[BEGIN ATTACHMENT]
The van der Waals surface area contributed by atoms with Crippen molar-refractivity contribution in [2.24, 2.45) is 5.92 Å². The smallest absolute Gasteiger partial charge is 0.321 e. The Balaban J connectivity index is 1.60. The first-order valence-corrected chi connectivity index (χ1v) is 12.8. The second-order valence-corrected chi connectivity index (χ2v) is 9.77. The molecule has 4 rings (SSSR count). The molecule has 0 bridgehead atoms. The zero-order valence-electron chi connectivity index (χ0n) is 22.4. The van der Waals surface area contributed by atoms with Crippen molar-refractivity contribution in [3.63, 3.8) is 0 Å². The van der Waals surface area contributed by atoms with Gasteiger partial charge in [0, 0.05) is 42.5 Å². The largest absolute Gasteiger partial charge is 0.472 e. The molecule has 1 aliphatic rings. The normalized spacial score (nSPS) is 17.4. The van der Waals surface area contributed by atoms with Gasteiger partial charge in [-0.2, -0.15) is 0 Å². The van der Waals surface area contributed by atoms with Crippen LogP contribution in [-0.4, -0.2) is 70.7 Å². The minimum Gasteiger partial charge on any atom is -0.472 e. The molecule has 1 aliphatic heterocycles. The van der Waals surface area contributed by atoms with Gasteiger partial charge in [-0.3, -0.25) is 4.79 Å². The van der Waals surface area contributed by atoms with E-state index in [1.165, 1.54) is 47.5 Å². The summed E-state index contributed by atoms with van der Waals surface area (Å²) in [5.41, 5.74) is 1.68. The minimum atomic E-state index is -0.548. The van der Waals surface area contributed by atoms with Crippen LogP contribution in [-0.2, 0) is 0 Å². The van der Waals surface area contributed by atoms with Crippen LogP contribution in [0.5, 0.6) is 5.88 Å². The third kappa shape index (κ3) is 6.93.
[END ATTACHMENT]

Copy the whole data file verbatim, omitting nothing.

The van der Waals surface area contributed by atoms with Crippen molar-refractivity contribution in [2.24, 2.45) is 5.92 Å². The smallest absolute Gasteiger partial charge is 0.321 e. The Balaban J connectivity index is 1.60. The first-order valence-corrected chi connectivity index (χ1v) is 12.8. The second-order valence-corrected chi connectivity index (χ2v) is 9.77. The molecule has 4 rings (SSSR count). The molecule has 0 bridgehead atoms. The zero-order valence-electron chi connectivity index (χ0n) is 22.4. The van der Waals surface area contributed by atoms with Crippen molar-refractivity contribution in [3.63, 3.8) is 0 Å². The van der Waals surface area contributed by atoms with Gasteiger partial charge in [0, 0.05) is 42.5 Å². The largest absolute Gasteiger partial charge is 0.472 e. The molecule has 1 aliphatic rings. The normalized spacial score (nSPS) is 17.4. The van der Waals surface area contributed by atoms with Gasteiger partial charge in [-0.2, -0.15) is 0 Å². The van der Waals surface area contributed by atoms with Crippen LogP contribution in [-0.4, -0.2) is 70.7 Å². The minimum Gasteiger partial charge on any atom is -0.472 e. The molecule has 1 aliphatic heterocycles. The van der Waals surface area contributed by atoms with Gasteiger partial charge in [-0.3, -0.25) is 4.79 Å². The van der Waals surface area contributed by atoms with E-state index in [1.165, 1.54) is 47.5 Å². The summed E-state index contributed by atoms with van der Waals surface area (Å²) in [5.41, 5.74) is 1.68. The minimum atomic E-state index is -0.548. The van der Waals surface area contributed by atoms with Crippen LogP contribution in [-0.2, 0) is 0 Å². The van der Waals surface area contributed by atoms with Crippen LogP contribution in [0.5, 0.6) is 5.88 Å². The third kappa shape index (κ3) is 6.93.